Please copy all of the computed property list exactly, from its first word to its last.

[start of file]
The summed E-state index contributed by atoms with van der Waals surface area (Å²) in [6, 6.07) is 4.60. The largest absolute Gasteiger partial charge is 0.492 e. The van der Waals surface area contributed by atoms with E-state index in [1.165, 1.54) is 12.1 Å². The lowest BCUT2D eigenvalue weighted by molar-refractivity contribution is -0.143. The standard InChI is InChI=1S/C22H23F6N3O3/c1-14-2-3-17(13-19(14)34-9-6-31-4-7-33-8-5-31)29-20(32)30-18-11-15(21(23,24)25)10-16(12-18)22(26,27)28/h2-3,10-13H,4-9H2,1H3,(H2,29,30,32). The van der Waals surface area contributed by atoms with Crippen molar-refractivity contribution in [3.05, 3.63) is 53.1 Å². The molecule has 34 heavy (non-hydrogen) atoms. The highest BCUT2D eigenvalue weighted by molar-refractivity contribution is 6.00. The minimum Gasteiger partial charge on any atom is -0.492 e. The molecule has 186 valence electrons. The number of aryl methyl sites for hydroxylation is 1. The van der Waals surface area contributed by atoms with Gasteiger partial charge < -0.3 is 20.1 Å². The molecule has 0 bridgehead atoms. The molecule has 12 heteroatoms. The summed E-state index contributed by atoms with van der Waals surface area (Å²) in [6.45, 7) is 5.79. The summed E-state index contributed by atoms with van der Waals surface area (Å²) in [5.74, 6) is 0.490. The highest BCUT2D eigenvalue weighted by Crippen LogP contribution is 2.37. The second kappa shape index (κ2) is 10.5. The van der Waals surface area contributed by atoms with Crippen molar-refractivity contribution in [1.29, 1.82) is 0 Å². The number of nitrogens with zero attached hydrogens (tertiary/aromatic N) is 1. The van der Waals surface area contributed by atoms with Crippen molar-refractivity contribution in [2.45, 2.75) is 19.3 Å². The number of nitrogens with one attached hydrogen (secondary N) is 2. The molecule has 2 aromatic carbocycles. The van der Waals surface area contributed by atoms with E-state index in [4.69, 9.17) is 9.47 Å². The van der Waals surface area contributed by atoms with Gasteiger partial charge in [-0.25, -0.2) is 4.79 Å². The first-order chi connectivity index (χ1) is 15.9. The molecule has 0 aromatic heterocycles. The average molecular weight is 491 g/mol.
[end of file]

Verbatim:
The summed E-state index contributed by atoms with van der Waals surface area (Å²) in [6, 6.07) is 4.60. The largest absolute Gasteiger partial charge is 0.492 e. The van der Waals surface area contributed by atoms with E-state index in [1.165, 1.54) is 12.1 Å². The lowest BCUT2D eigenvalue weighted by molar-refractivity contribution is -0.143. The standard InChI is InChI=1S/C22H23F6N3O3/c1-14-2-3-17(13-19(14)34-9-6-31-4-7-33-8-5-31)29-20(32)30-18-11-15(21(23,24)25)10-16(12-18)22(26,27)28/h2-3,10-13H,4-9H2,1H3,(H2,29,30,32). The van der Waals surface area contributed by atoms with Crippen molar-refractivity contribution in [3.05, 3.63) is 53.1 Å². The molecule has 34 heavy (non-hydrogen) atoms. The highest BCUT2D eigenvalue weighted by molar-refractivity contribution is 6.00. The minimum Gasteiger partial charge on any atom is -0.492 e. The molecule has 186 valence electrons. The number of aryl methyl sites for hydroxylation is 1. The van der Waals surface area contributed by atoms with Gasteiger partial charge < -0.3 is 20.1 Å². The molecule has 0 bridgehead atoms. The molecule has 12 heteroatoms. The summed E-state index contributed by atoms with van der Waals surface area (Å²) in [6.45, 7) is 5.79. The summed E-state index contributed by atoms with van der Waals surface area (Å²) in [5.74, 6) is 0.490. The highest BCUT2D eigenvalue weighted by Crippen LogP contribution is 2.37. The second kappa shape index (κ2) is 10.5. The van der Waals surface area contributed by atoms with Crippen molar-refractivity contribution in [1.29, 1.82) is 0 Å². The number of nitrogens with zero attached hydrogens (tertiary/aromatic N) is 1. The van der Waals surface area contributed by atoms with Crippen molar-refractivity contribution in [2.45, 2.75) is 19.3 Å². The number of nitrogens with one attached hydrogen (secondary N) is 2. The molecule has 2 aromatic carbocycles. The van der Waals surface area contributed by atoms with E-state index in [4.69, 9.17) is 9.47 Å². The van der Waals surface area contributed by atoms with Gasteiger partial charge in [-0.25, -0.2) is 4.79 Å². The first-order chi connectivity index (χ1) is 15.9. The molecule has 0 aromatic heterocycles. The average molecular weight is 491 g/mol.